Internet access has never been more critical in people’s lives. From work-from-home and remote education to entertainment, gaming, or simply connecting with friends and family, it has become an imperative, an essential utility. Making good-quality broadband access available and affordable in rural areas is an undisputable priority - a vital tool to enable equitable employment and access to education. It also helps spread the wealth across the country and ease the burden on densely populated areas by allowing people working remotely to relocate out of urban centers. It was, therefore, the right timing that the FCC recently announced the results of the first round of its Rural Digital Opportunity Fund (RDOF).

As part of the federal efforts to bridge the digital divide and extend high-speed broadband to rural America, phase one of RDOF will subsidize network expansions of 180 Communication Service Providers (CSPs), utility companies, and consortia of operators, who were the winners of FCC’s reverse auction. They will receive a total of $9.2 billion over ten years to provide broadband to 5.2 million predetermined locations (addresses) in the rural United States. An amount of comparable magnitude is expected for phase two, which has yet to have its rules and timelines announced.

The auction brought fierce competition, setting up some challenging dynamics for the winning bidders. The winners offered substantial discounts over the initial FCC resource provisions, the reduction exceeded 40 percent, resulting in a $1,768 average subsidy granted per site covered. About eighty-five percent of the winning bids committed to delivering the highest performance tier: a minimum of 1 Gb/s download capacity with a maximum of 100ms latency.

Delivering such a high-performance in vast low-density areas, at prices compatible with urban areas (a requirement of the auction), will be a monumental task for these service providers. This is in addition to the many intrinsic pressures and transformations of an industry in the vortex of a blistering digital disruption.

To achieve a profitable business case and thrive in the short and long-terms, these providers must meet four essential business requirements: capex efficiency, operational excellence, effective monetization, and adaptability. Not an easy task from any perspective.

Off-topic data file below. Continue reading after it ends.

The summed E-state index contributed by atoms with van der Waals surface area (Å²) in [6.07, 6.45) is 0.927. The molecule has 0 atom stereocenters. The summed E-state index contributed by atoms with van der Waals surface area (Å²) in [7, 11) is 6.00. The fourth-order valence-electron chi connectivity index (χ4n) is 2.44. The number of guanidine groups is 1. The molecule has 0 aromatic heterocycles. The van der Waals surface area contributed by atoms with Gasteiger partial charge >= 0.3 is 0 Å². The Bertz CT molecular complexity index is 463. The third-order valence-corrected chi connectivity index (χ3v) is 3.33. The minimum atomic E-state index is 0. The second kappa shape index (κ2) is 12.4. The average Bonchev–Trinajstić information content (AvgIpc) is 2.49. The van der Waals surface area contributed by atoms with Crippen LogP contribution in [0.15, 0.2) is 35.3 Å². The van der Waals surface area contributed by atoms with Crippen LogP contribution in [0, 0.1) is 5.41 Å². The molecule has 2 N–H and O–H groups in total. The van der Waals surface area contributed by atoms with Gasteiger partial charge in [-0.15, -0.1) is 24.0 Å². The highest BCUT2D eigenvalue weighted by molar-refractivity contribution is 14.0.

1. Capex Efficiency means building at the right cost. Leveraging pay-as-you-grow models to minimize overbuilds. Adopting smart architecture choices that reduce the number of boxes while allowing for scaling bandwidth and adding new capabilities. A network prepared to deliver 10Gb/s access, 100Gb/s middle-mile aggregation, and 100Gb/s multiples in the core, whenever needed.

  2. Operational Excellence comprises everything involved in simpler and cost-efficient operations. Such as minimizing complexity, energy consumption, and space needs. Or controlling exposure to security and operational risks. Operators will need to take advantage of zero-touch-provisioning tools to gain agility, and advanced analytics to deliver the highest service performance. All while keeping OPEX under control.

  3. Broadband availability does not necessarily mean broadband adoption. Accelerating adoption is critical, as it is excelling in the customer experience to drive loyalty and maximize lifetime value. Unlocking new revenue streams can also be instrumental in making the new builds pay. Whether through value-added services to the residential broadband customers or by offering connectivity or edge cloud to businesses and other operators in these remote areas, the RDOF winners must build comprehensive monetization plans.

  4. The fourth business requirement is Adaptability. Infrastructure investments are long-term in nature, and technology is ever-changing. One must conceive architectures and platforms looking beyond the already substantial challenge of making 1Gb/s broadband available in these locations in the next few years. These assets need to continually evolve to support future requirements, react to shifting competition, and address yet-to-be-known applications. The network must be adaptive to enable the provider to seize opportunities and mitigate threats in a shifting scenario. That implies maximum scalability; openness to integrate with new tools, partners, and vendors; high programmability of all platforms; and a vision to move towards leveraging analytics and automation.

At Ciena, we are highly focused on supporting service providers overcome these challenges. Through our Adaptive NetworkTM framework, we bring valuable insights to help them future proof their planning. With our XGS-PON solutions, our Universal Aggregation approach, and our convergent aggregation platforms we minimize the CAPEX of these builds while positioning the networks to excel in operations and open new doors for monetization.

If you are building infrastructure to take broadband to rural America, we can help; we are eager and ready to work with you on this journey.